Professional Development: Violence in Writers’ Workshop

For many teachers, vacation weeks are a time to catch up on professional reading and to plan upcoming units of study. Having just jumped into this new job, I have double the work (or so it seems). During this vacation, I have been focusing on the Literacy block, since reading and writing and language is what I love most. Later today (or maybe tomorrow), I’ll begin to look at Math.

For literacy, we use the Daily 5, Interactive Read Aloud, and Writers’ Workshop. Before the break, my Literacy Coach arranged to have someone cover my classroom so we could sit for an hour and a half reviewing the district requirements and looking at the structure of my day. It was a great meeting. I now understand how to plan for groups, individual conferences, and independent reading. I am still uncertain about how best to incorporate Word Work for my diverse learners, but Readers’ and Writers’ Workshop both make sense to me.

In addition to the articles my coach gave me on teaching Character, I also read an article by Stephanie Jones, recently reposted on The Classroom Project’s blog, about recognizing poverty in literacy teaching. She looks at the pull between worlds that many of our young students struggle with as the sometimes messy reality of their lives is pointed out as wrong or deficient in many books. One example was a literacy-based lesson on bullying that had several students conflicted since many of the people they love would, by the lesson’s definition, be considered bullies. In another poignant example, she talked about students who were reluctant to write about family members during Writers’ Workshop because they were in jail.  

These are my students. They have family members in jail, older siblings or cousins in gangs. They see fights, hear arguments, and watch animation of violent acts I would not allow my 12 year old to see. Their parents have different priorities than I do, they see the world through a different lens. Yet, they all want the best for their children. 

I have to find a way, as their teacher, to validate their reality without compromising school rules and objectives. We do not want children to fight, but denying them the freedom to write about fights they have seen makes their reality invisible rather than one they can reflect on and make decisions about.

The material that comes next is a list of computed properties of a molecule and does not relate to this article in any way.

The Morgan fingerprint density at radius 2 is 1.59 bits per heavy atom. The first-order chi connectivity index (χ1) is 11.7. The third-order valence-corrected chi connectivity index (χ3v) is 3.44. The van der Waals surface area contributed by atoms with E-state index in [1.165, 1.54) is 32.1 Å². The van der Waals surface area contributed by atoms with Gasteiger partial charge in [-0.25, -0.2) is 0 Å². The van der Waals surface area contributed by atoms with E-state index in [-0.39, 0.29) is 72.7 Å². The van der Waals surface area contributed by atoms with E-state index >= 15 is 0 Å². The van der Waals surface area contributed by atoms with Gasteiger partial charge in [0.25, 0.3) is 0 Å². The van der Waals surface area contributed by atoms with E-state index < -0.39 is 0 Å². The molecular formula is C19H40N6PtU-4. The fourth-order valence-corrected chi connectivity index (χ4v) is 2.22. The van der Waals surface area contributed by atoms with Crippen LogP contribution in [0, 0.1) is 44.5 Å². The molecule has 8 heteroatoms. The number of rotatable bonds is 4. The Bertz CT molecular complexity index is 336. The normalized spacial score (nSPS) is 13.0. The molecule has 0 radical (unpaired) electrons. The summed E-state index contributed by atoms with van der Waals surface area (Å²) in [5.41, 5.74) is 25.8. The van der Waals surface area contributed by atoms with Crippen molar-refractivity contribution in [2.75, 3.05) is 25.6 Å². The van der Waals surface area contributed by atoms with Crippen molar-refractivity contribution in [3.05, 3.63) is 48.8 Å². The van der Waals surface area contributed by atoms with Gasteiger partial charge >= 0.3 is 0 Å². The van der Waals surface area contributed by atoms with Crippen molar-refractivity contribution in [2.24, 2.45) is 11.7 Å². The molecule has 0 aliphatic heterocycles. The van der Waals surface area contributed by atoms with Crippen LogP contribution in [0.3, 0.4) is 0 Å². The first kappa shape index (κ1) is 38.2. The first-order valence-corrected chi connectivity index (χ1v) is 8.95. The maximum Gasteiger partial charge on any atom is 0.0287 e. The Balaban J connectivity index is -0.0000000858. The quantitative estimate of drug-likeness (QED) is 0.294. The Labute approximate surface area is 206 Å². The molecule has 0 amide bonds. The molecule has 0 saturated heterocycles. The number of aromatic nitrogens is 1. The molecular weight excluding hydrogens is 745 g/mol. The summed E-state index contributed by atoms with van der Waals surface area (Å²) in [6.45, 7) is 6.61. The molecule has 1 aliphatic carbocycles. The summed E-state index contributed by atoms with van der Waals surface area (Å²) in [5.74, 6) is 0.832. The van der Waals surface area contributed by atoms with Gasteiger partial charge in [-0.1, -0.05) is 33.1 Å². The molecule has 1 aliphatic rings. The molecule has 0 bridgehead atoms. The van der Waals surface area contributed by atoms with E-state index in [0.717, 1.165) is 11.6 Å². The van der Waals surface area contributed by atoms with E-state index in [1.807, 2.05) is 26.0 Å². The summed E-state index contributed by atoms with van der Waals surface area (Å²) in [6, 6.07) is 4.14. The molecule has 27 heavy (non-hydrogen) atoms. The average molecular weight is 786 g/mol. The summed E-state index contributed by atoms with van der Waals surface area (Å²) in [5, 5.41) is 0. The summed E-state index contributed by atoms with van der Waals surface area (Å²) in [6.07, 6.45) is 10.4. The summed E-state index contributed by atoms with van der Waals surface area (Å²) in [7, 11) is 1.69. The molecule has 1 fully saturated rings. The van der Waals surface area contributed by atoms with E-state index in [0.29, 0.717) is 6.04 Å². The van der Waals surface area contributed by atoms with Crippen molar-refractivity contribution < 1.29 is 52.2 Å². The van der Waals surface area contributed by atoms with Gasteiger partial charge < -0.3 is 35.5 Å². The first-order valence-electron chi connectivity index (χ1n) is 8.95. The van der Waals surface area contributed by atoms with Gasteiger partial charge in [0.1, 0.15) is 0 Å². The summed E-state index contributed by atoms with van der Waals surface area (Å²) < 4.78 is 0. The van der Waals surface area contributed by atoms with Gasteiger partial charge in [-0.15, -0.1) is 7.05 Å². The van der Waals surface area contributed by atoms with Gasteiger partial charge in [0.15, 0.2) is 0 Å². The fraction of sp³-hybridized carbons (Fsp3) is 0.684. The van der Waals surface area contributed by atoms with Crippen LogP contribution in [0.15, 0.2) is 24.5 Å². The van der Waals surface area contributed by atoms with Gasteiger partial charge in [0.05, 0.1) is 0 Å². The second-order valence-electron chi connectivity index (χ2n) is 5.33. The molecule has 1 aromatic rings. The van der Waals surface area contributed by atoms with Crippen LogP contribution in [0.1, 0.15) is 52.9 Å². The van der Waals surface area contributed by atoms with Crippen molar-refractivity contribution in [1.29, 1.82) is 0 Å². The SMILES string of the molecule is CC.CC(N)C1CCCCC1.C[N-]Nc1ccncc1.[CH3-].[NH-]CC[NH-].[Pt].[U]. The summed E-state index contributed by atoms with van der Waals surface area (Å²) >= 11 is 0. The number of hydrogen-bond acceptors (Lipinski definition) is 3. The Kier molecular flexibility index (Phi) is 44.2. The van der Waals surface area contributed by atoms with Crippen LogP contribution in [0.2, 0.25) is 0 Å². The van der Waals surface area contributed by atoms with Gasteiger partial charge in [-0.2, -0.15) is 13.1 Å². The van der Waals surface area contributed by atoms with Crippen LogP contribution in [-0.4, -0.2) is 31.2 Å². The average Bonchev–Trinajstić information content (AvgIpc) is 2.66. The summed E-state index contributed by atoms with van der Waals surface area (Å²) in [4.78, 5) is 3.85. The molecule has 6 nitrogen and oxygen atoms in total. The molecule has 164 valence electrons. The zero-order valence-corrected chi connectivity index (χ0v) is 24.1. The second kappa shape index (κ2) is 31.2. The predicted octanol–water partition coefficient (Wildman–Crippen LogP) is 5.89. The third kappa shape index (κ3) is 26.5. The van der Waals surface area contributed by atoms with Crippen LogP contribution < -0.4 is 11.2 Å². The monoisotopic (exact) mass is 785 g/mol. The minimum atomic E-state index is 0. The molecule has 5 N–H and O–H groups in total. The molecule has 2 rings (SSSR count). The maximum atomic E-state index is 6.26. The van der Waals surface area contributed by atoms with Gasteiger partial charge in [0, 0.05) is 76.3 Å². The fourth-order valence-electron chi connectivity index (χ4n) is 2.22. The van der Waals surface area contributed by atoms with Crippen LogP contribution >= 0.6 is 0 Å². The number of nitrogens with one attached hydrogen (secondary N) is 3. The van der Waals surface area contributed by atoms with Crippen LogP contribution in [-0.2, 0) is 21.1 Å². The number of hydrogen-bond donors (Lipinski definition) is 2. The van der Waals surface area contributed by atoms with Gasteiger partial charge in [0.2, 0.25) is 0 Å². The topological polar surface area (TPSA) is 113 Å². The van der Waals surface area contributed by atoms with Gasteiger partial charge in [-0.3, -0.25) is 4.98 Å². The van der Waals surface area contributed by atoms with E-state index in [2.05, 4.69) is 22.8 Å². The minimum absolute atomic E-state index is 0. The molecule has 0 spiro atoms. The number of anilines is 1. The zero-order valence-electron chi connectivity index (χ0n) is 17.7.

My big struggle is guns, so I was glad to see a title in Jones’ Works Cited list from J J Schneider, No blood, guns, or gays allowed: The silencing of the elementary writer. This will move high up on my reading list. After only a week and a half with them, I have seen my students bring up guns in may different ways: through hand gestures, made with blocks during recess, sketched in Writers’ Workshop notebooks. I know they see television and movies with guns and that they shoot with virtual guns in video games. It’s likely that many have seen real guns in their homes or while with extended family or friends. And many had watched news coverage of the Sandy Hook massacre. It is a part of their reality. It seems like it’s my job to give them the tools to think critically about the role of guns in our society. If I just narrow mindedly teach that guns are bad, I put students in the difficult position of choosing between school values and family reality. Instead, I need to find a way for them to use description, connect to characters, infer feelings, and make predictions based on the evidence. When they read and write, guns can be a prop in the story, like an alligator or a dump truck.

When the students were making holiday cards for the veterans in a local VA Hospital, I had a short conversation with a few about whether or not to draw guns. I said that these people were wounded or sick and had probably been in situations where they had to use their guns. Guns may have even been the thing that put them in the hospital. So, I suggested that they might like to see a picture that had no guns, because they might be sad about getting hurt. The boys I was talking with showed great empathy. Some invented some stories of how they thought a soldier may have been hurt, others talked about how they feel when they get hurt, but all agreed that what I said made sense and went on to draw different pictures.

I think my conversation worked because I didn’t say guns were bad. In fact, we talked about the big guns many soldiers carry and how they learn to use them in army training. More than half of the boys thought they would like to join the army and use those guns to protect America.

 Still, later that same day, they were building guns with linking cubes at recess and acting out violent scenes from video games. They weren’t protecting any one, just aggressively attacking. They are second graders, after all, and the empathy shown in one instance may not appear in another.

 I need to keep learning and reflecting about issues of poverty and violence in the classroom. I want to hold my students to the highest standards; to show them that I expect they can achieve great things. But, I need to find a way to do that while accepting their realities. They have to be able to see themselves in books and to have the freedom to write about their lives.

This will be an interesting balancing act.

 

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